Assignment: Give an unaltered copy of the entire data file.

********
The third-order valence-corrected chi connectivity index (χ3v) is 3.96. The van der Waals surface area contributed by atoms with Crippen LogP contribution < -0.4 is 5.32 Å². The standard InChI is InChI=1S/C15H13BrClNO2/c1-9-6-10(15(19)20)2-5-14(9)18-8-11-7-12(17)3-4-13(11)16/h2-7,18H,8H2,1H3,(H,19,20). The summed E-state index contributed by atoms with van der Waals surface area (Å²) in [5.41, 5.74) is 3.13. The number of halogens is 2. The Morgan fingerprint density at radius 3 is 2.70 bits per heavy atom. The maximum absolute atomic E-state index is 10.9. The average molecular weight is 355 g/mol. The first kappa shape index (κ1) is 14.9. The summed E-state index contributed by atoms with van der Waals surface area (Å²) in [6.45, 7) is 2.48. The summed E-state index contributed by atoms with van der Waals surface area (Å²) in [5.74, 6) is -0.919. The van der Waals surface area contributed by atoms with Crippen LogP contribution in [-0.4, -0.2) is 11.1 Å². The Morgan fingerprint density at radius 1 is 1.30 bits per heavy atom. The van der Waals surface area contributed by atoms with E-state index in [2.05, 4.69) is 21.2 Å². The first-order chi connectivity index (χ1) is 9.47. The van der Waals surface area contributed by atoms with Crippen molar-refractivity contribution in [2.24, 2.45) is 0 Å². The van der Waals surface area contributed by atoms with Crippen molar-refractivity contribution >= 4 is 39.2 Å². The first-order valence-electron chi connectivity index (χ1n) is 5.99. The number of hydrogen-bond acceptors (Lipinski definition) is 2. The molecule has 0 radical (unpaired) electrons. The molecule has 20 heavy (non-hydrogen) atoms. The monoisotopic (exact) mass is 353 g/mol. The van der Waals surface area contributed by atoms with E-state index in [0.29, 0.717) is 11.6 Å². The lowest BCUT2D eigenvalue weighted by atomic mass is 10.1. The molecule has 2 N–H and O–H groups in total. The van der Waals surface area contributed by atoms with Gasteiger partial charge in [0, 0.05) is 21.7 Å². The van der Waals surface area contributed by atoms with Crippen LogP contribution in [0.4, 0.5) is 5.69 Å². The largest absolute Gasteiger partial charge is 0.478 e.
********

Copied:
The third-order valence-corrected chi connectivity index (χ3v) is 3.96. The van der Waals surface area contributed by atoms with Crippen LogP contribution < -0.4 is 5.32 Å². The standard InChI is InChI=1S/C15H13BrClNO2/c1-9-6-10(15(19)20)2-5-14(9)18-8-11-7-12(17)3-4-13(11)16/h2-7,18H,8H2,1H3,(H,19,20). The summed E-state index contributed by atoms with van der Waals surface area (Å²) in [5.41, 5.74) is 3.13. The number of halogens is 2. The Morgan fingerprint density at radius 3 is 2.70 bits per heavy atom. The maximum absolute atomic E-state index is 10.9. The average molecular weight is 355 g/mol. The first kappa shape index (κ1) is 14.9. The summed E-state index contributed by atoms with van der Waals surface area (Å²) in [6.45, 7) is 2.48. The summed E-state index contributed by atoms with van der Waals surface area (Å²) in [5.74, 6) is -0.919. The van der Waals surface area contributed by atoms with Crippen LogP contribution in [-0.4, -0.2) is 11.1 Å². The Morgan fingerprint density at radius 1 is 1.30 bits per heavy atom. The van der Waals surface area contributed by atoms with E-state index in [2.05, 4.69) is 21.2 Å². The first-order chi connectivity index (χ1) is 9.47. The van der Waals surface area contributed by atoms with Crippen molar-refractivity contribution in [2.24, 2.45) is 0 Å². The van der Waals surface area contributed by atoms with Crippen molar-refractivity contribution >= 4 is 39.2 Å². The first-order valence-electron chi connectivity index (χ1n) is 5.99. The number of hydrogen-bond acceptors (Lipinski definition) is 2. The molecule has 0 radical (unpaired) electrons. The molecule has 20 heavy (non-hydrogen) atoms. The monoisotopic (exact) mass is 353 g/mol. The van der Waals surface area contributed by atoms with E-state index in [0.29, 0.717) is 11.6 Å². The lowest BCUT2D eigenvalue weighted by atomic mass is 10.1. The molecule has 2 N–H and O–H groups in total. The van der Waals surface area contributed by atoms with Gasteiger partial charge in [0, 0.05) is 21.7 Å². The van der Waals surface area contributed by atoms with Crippen LogP contribution in [0.4, 0.5) is 5.69 Å². The largest absolute Gasteiger partial charge is 0.478 e.